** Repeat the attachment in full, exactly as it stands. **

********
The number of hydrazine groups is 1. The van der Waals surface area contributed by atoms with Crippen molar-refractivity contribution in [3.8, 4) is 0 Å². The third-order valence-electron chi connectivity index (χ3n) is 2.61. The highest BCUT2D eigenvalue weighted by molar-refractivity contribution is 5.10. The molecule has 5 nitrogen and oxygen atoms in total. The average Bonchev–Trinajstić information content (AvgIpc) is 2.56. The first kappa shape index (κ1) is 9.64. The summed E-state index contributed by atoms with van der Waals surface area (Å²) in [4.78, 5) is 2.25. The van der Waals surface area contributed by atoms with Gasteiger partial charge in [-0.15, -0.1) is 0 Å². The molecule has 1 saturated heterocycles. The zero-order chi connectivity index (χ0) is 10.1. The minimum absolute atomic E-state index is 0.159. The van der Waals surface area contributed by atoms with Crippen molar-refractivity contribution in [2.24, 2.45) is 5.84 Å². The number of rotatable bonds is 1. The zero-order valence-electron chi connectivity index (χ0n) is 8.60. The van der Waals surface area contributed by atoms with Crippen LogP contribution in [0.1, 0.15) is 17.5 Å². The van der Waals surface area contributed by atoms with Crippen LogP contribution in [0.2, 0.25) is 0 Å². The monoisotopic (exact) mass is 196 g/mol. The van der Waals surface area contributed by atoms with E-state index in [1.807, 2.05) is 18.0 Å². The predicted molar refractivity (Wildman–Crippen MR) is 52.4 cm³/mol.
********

The number of hydrazine groups is 1. The van der Waals surface area contributed by atoms with Crippen molar-refractivity contribution in [3.8, 4) is 0 Å². The third-order valence-electron chi connectivity index (χ3n) is 2.61. The highest BCUT2D eigenvalue weighted by molar-refractivity contribution is 5.10. The molecule has 5 nitrogen and oxygen atoms in total. The average Bonchev–Trinajstić information content (AvgIpc) is 2.56. The first kappa shape index (κ1) is 9.64. The summed E-state index contributed by atoms with van der Waals surface area (Å²) in [4.78, 5) is 2.25. The van der Waals surface area contributed by atoms with Gasteiger partial charge in [-0.15, -0.1) is 0 Å². The molecule has 1 saturated heterocycles. The zero-order chi connectivity index (χ0) is 10.1. The minimum absolute atomic E-state index is 0.159. The van der Waals surface area contributed by atoms with Crippen molar-refractivity contribution in [2.24, 2.45) is 5.84 Å². The number of rotatable bonds is 1. The zero-order valence-electron chi connectivity index (χ0n) is 8.60. The van der Waals surface area contributed by atoms with Crippen LogP contribution in [0.1, 0.15) is 17.5 Å². The van der Waals surface area contributed by atoms with Crippen LogP contribution in [0.2, 0.25) is 0 Å². The monoisotopic (exact) mass is 196 g/mol. The van der Waals surface area contributed by atoms with E-state index in [1.807, 2.05) is 18.0 Å². The predicted molar refractivity (Wildman–Crippen MR) is 52.4 cm³/mol.